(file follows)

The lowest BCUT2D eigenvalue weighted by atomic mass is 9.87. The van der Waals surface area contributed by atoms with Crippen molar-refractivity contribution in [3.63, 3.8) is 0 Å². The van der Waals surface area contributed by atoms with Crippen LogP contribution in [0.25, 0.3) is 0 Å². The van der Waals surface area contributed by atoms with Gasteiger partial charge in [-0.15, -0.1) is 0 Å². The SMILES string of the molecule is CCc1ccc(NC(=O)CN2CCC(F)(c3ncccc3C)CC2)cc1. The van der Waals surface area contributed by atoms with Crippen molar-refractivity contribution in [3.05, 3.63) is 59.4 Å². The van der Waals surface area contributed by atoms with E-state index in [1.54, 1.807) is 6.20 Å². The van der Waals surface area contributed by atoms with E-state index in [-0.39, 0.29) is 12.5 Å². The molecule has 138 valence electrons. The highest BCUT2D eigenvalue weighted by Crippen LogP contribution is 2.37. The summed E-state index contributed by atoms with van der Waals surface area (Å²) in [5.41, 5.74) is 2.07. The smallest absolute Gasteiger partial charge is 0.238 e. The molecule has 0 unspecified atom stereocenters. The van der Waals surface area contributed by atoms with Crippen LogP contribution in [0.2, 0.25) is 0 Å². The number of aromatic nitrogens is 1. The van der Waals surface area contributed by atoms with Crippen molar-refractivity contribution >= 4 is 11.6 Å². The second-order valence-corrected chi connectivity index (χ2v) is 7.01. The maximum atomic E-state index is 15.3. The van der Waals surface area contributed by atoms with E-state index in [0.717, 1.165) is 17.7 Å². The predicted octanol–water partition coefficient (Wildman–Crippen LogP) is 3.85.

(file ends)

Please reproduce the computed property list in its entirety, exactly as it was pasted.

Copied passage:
The lowest BCUT2D eigenvalue weighted by atomic mass is 9.87. The van der Waals surface area contributed by atoms with Crippen molar-refractivity contribution in [3.63, 3.8) is 0 Å². The van der Waals surface area contributed by atoms with Crippen LogP contribution in [0.25, 0.3) is 0 Å². The van der Waals surface area contributed by atoms with Gasteiger partial charge in [-0.15, -0.1) is 0 Å². The SMILES string of the molecule is CCc1ccc(NC(=O)CN2CCC(F)(c3ncccc3C)CC2)cc1. The van der Waals surface area contributed by atoms with Crippen molar-refractivity contribution in [3.05, 3.63) is 59.4 Å². The van der Waals surface area contributed by atoms with E-state index in [1.54, 1.807) is 6.20 Å². The van der Waals surface area contributed by atoms with E-state index in [-0.39, 0.29) is 12.5 Å². The molecule has 138 valence electrons. The highest BCUT2D eigenvalue weighted by Crippen LogP contribution is 2.37. The summed E-state index contributed by atoms with van der Waals surface area (Å²) in [5.41, 5.74) is 2.07. The smallest absolute Gasteiger partial charge is 0.238 e. The molecule has 0 unspecified atom stereocenters. The van der Waals surface area contributed by atoms with Crippen LogP contribution in [0.2, 0.25) is 0 Å². The number of aromatic nitrogens is 1. The van der Waals surface area contributed by atoms with Crippen molar-refractivity contribution >= 4 is 11.6 Å². The second-order valence-corrected chi connectivity index (χ2v) is 7.01. The maximum atomic E-state index is 15.3. The van der Waals surface area contributed by atoms with E-state index in [0.717, 1.165) is 17.7 Å². The predicted octanol–water partition coefficient (Wildman–Crippen LogP) is 3.85.